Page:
Planning for later life isn’t easy, especially when there are so many misconceptions surrounding it. On the surface, myths about retirement planning and pensions may look harmless, but in reality, they could end up impacting your golden years. So, to help you take control of your later life, we’ve compiled and debunked five of the most common retirement myths.
‘I’m too young to start saving for retirement’
If you’re in your 20s, retirement may not be your priority – after all, it’s so far away and you’ve surely got other financial matters to deal with. However, it could pay off to start planning sooner rather than later, and there’s a few things you could start with. Firstly, you could try to get your finances in shape. Focus on limiting your spending and creating an emergency fund for unplanned expenses. Secondly, once you’re in a good place financially, start having a look at the different retirement options you’ve got and make sure you’re making the most of them. For instance, double check you’re paying your national insurance contributions, so you can claim your state pension. If you’re employed, it could be worth paying into your workplace pension. Since April 2019, you must contribute at least 5% of your salary, and your employer will top up by paying a minimum of 3% of the amount you’re getting paid. If you’ve had many jobs and contributed to different workplace pensions, it could be a good idea to locate where they are and consider consolidating them into one scheme.
‘I’m too old to plan for retirement’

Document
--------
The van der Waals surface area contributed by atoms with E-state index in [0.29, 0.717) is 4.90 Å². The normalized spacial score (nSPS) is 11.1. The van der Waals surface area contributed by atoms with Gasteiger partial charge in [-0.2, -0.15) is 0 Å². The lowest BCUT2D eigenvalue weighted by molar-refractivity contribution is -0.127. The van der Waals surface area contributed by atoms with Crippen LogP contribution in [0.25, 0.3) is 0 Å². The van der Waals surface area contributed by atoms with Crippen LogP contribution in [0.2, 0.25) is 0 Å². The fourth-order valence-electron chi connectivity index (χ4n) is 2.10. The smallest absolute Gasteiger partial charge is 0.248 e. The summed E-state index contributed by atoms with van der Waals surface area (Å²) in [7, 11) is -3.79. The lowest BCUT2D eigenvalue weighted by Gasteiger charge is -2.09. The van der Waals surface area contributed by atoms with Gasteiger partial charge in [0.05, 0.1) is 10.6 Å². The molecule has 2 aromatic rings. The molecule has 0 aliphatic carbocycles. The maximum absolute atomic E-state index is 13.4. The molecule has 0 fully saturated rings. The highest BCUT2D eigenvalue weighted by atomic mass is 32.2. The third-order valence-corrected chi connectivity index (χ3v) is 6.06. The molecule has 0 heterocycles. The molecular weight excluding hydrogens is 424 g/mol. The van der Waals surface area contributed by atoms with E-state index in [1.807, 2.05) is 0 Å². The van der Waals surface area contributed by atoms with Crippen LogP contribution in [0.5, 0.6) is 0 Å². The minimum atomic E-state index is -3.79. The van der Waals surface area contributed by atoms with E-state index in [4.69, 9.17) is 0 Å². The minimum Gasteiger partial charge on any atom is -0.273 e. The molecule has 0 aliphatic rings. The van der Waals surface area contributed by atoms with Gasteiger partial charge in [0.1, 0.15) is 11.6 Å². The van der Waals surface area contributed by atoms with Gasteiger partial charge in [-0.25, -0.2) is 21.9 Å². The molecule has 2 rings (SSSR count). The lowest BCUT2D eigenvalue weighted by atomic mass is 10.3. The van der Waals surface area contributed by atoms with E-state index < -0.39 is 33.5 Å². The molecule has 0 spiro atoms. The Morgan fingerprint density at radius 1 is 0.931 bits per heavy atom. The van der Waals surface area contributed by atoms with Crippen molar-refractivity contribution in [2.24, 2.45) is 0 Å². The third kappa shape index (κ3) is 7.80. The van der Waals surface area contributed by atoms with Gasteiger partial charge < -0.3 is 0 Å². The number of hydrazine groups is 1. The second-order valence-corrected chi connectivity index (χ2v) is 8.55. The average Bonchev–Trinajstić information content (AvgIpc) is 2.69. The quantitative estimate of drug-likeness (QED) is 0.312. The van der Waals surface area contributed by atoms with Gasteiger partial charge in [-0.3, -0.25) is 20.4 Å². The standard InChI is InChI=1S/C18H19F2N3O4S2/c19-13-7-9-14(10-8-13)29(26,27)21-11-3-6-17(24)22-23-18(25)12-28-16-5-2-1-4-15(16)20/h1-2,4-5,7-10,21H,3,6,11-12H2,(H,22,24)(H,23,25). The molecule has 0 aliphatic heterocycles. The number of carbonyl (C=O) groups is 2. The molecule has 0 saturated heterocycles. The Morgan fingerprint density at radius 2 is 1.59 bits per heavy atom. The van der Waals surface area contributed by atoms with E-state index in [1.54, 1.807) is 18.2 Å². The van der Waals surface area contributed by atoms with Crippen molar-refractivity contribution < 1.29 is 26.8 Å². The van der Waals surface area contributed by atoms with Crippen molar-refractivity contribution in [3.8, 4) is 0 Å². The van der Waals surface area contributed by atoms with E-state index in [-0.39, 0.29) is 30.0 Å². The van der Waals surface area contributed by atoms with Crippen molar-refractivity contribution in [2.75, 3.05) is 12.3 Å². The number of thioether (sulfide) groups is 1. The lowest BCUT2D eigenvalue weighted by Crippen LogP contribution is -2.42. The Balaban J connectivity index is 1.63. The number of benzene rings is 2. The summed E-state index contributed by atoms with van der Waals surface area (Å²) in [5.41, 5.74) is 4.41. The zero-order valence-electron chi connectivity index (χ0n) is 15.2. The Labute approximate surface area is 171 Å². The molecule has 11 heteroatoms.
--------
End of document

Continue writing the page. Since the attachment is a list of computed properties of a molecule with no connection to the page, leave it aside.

It’s never too late to plan for your later life. If you’re in your 40s or 50s, and haven’t started saving for retirement, don’t worry, you’re not a lost cause. You can still take control of your later life. So, what do you have to do? Well, there’s no hard rule, but if you want to make the most of your golden years, it could be a good idea to start checking your State Pension and see if you’ve met the minimum contributions. And, if you’re employed, make sure you opt back in your workplace pension and consider increasing your contributions – it could help you catch up.
Also, assuming you’re in a relatively good place financially, you could look at other options to boost your retirement pot. For instance, you could consider paying into a personal pension. With a personal pension, also known as SIPP (Self-Invested Personal Pension), you can invest as much as you want, but the amount you get tax relief on is limited to £40,000 (or 100% of your earnings if they’re lower)– this allowance is the combined contributions made by you and the government. In other words, you will get at least a 25% top up from tax relief. So, for every £100 investment, you’ll only need to pay in £80 as the government will add the remaining £20. The top up increases if you’re a higher or an additional rate taxpayer– one thing to keep in mind though is that you’ll need to contact HMRC to claim the extra top up. If you have more than £40,000 in your SIPP, you may need to pay tax on the excess. On the other hand, if you haven’t used your full allowance from the three previous years, you may be able to carry it forward and use it in the current tax year, as long as you have earnings that are at least equal to the total amount of your contributions. Also, to be able to carry your allowance forward you must be a member of a registered pension scheme.